In this example we have a small network with some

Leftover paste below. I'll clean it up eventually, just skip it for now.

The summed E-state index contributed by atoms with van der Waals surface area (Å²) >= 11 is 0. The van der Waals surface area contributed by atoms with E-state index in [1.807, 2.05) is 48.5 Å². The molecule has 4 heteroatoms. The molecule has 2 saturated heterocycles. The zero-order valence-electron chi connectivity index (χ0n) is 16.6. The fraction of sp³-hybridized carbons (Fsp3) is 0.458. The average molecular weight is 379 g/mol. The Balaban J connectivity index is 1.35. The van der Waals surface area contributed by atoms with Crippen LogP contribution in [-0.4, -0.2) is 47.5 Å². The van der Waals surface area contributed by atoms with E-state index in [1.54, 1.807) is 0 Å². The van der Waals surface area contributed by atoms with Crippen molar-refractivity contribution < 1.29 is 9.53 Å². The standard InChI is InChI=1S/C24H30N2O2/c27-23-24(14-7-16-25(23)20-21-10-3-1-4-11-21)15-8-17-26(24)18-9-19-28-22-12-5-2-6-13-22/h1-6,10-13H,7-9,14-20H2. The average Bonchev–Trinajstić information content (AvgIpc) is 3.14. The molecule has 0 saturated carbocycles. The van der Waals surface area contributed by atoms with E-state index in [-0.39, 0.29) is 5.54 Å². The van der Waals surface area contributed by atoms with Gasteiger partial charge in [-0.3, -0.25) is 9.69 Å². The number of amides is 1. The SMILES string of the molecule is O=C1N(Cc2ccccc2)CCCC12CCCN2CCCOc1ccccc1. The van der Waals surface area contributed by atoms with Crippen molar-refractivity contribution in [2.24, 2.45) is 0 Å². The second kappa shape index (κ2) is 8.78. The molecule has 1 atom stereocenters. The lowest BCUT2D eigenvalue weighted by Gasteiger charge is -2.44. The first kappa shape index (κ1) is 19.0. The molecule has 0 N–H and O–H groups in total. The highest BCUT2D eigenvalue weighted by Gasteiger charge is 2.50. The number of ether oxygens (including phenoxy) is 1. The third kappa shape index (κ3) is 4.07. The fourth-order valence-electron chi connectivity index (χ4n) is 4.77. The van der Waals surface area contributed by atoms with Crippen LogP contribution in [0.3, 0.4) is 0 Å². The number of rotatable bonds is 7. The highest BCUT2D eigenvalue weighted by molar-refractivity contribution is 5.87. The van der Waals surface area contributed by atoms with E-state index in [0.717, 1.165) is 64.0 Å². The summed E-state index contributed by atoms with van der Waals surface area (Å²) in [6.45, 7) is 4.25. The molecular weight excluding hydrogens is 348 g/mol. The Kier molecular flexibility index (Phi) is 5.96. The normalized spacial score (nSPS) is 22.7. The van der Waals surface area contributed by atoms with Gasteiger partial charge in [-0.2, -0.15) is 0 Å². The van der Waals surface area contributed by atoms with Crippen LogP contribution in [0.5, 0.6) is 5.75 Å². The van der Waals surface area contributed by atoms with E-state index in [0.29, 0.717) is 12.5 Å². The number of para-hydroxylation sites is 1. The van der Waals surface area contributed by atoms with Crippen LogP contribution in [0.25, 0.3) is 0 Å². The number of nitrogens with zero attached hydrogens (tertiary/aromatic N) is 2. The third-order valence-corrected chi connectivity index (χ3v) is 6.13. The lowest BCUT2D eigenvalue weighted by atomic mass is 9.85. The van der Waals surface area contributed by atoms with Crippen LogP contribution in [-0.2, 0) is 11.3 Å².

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In this example, we have a small network with some computers, a printer, and a server. Let's say this network uses the IP protocol. So these devices would have IP addresses that look like this. Host A has 192.168.1.50. Host B has 192.168.1.151, and so on. Each device has an IP address. Now I want to point out that in addition to an IP address, each of these hosts also have a MAC address. Remember, every network interface has a hard-coded physical address. Let's say Host A wants to send data to Host B. In an IP network, communication works in much the same way as we talked about previously. In fact, the same packet as before is even used. Here's our original packet with the data and the header that contains the MAC address. But remember, this network uses logical addresses. It uses IP addresses. So what happens is that the packet is encapsulated in another type of packet called an lP packet, which contains the sending host's IP address, and the receiving host's IP address. Now there's an additional step that needs to happen in order to send this packet. Network devices don't inherently know which IP address belongs to which host. They don't know this host is 192.168.1.150, and this host, 192.168.1.151. ARP 5:27-6:18 See, hardware devices use physical addresses to communicate, not logical addresses. So when we use an IP address, the network needs to associate the IP address with the MAC address in order to send the information. This is done by using the address resolution protocol, or ARP. What ARP does is send out a broadcast to all hosts on the network, asking, in this case, if your IP address is 192.168.1.151, send me your MAC address. Hosts on the network that aren't 151 will simply ignore the message. But the host with this IP address, which is Host B in this case will say, that's me, here's my MAC address. They respond with the MAC address. Host A will then associate this MAC address with this IP address. Know that this is a bit of an oversimplification of the ARP process, but it's essentially how it works. Summary 6:19-6:40 OK, so that's it for this lesson. In this lesson, we looked at network addressing. We looked at both the physical address, the MAC address, and the logical address, in this case the IP address. Remember MAC addresses are burned into the hardware of the network interface and cannot be changed.Logical addresses are software-assigned and are dynamic. They can be changed and assigned as needed. IP Addressing 0:00-0:37 The most commonly used network protocol, and the one you'll be working with the most is TCP/IP.Networks that use TCP/IP, use IP addresses to identify hosts on a network. And there are actually two different versions of IP addresses, IPv4 and IPv6 addresses. IPv4 addresses are the most common.IPv6 are less common but are still used, oftentimes, alongside IPv4 addresses.
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